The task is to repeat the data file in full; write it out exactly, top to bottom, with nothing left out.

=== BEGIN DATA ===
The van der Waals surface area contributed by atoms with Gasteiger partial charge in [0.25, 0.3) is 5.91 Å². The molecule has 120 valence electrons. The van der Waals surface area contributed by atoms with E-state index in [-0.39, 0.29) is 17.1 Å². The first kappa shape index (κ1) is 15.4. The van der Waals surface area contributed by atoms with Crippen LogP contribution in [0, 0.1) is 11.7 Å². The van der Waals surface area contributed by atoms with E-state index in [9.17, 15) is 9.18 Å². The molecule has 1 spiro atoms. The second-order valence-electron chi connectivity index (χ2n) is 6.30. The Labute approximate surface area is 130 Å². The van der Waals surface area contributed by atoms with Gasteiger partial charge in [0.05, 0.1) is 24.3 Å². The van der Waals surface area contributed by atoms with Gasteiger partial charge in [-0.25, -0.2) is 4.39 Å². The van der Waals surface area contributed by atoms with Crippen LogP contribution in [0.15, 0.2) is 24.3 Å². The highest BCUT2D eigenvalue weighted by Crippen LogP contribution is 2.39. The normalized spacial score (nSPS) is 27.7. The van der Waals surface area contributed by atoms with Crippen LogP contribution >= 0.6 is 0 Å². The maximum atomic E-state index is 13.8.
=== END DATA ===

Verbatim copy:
The van der Waals surface area contributed by atoms with Gasteiger partial charge in [0.25, 0.3) is 5.91 Å². The molecule has 120 valence electrons. The van der Waals surface area contributed by atoms with E-state index in [-0.39, 0.29) is 17.1 Å². The first kappa shape index (κ1) is 15.4. The van der Waals surface area contributed by atoms with Crippen LogP contribution in [0, 0.1) is 11.7 Å². The van der Waals surface area contributed by atoms with E-state index in [9.17, 15) is 9.18 Å². The molecule has 1 spiro atoms. The second-order valence-electron chi connectivity index (χ2n) is 6.30. The Labute approximate surface area is 130 Å². The van der Waals surface area contributed by atoms with Gasteiger partial charge in [0.05, 0.1) is 24.3 Å². The van der Waals surface area contributed by atoms with Gasteiger partial charge in [-0.25, -0.2) is 4.39 Å². The van der Waals surface area contributed by atoms with Crippen LogP contribution in [0.15, 0.2) is 24.3 Å². The highest BCUT2D eigenvalue weighted by Crippen LogP contribution is 2.39. The normalized spacial score (nSPS) is 27.7. The van der Waals surface area contributed by atoms with Crippen LogP contribution >= 0.6 is 0 Å². The maximum atomic E-state index is 13.8.